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    Tropical Storm Tour: Thailand Part 41

    Friday, July 31, 2015
    Bangkok, Thailand

    A great big bag of awesome on Thanon Song Wat in Chinatown, Bangkok, Thailand.
    A great big bag of awesome on Thanon Song Wat in Chinatown, Bangkok, Thailand.

    A shredded flyer on Thanon Song Wat in Chinatown, Bangkok, Thailand.
    A shredded flyer on Thanon Song Wat in Chinatown, Bangkok, Thailand.

    Today, I set out on a mission to Wat Traimit down by Chinatown, starting off on the river boat from Phra Arthit. On the way, a Thai man sitting in front of me kept trying to shoot a selfie with me in the background. The first time, I just ducked out of the way. When he shifted his camera over to the other side of his head, I just blocked it with my hat. It was pretty amazing how he didn’t even try to be subtle about it. Disembarking at Ratchawong Pier, I encountered a neighborhood full of very photogenic food stalls, shop fronts, distressed walls, and the like. There were also some really amazing tiny machine shops with all kinds of stacks and piles of mechanical parts overflowing and spilling out onto the street.

    A trash-strewn scene on Thanon Song Wat in Chinatown, Bangkok, Thailand.
    A trash-strewn scene on Thanon Song Wat in Chinatown, Bangkok, Thailand.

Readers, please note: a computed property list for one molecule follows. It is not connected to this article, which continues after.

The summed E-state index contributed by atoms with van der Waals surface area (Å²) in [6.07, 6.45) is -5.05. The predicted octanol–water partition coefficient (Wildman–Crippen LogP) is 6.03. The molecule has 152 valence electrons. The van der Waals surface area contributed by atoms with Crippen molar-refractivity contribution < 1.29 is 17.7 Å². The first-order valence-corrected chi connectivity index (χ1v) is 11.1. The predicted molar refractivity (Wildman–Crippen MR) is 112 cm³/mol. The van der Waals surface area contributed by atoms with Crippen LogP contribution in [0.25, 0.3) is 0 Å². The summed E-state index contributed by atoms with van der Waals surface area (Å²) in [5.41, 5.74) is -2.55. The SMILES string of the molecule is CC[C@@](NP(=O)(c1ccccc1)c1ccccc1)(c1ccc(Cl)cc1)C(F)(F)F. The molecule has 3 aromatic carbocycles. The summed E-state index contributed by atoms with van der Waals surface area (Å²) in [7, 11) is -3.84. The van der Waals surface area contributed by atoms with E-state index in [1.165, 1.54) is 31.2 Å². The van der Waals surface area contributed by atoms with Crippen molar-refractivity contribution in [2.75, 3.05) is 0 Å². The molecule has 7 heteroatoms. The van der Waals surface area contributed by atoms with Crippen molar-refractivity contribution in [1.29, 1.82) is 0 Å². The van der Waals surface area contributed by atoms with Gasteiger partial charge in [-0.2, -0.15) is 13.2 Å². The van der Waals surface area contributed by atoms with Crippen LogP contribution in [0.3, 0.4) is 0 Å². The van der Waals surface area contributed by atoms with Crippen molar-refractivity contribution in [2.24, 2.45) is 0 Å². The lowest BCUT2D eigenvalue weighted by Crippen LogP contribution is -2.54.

A distressed wall on Thanon Song Wat in Chinatown, Bangkok, Thailand.
    A distressed wall on Thanon Song Wat in Chinatown, Bangkok, Thailand.

    About a half hour into my walk, I finally spotted the tall spire of Wat Traimit and headed over there. It sits right on a hectic multi-street intersection, across the street from a Chinese Buddhist temple called the Kwannon Shrine of the Thien Fah Foundation. Stepping inside the large compound of Wat Traimit, I was surprised to see so many foreign tourists there–maybe 20% of the crowd–as it’s one of the less prominent temples in town. But, its location right on the edge of the tourist magnet of Chinatown probably helps.

    A picturesque scene on Thanon Song Wat in Chinatown, Bangkok, Thailand.
    A picturesque scene on Thanon Song Wat in Chinatown, Bangkok, Thailand.

    The main temple of the Golden Buddha at Wat Traimit in Chinatown, Bangkok, Thailand.
    The main temple of the Golden Buddha at Wat Traimit in Chinatown, Bangkok, Thailand.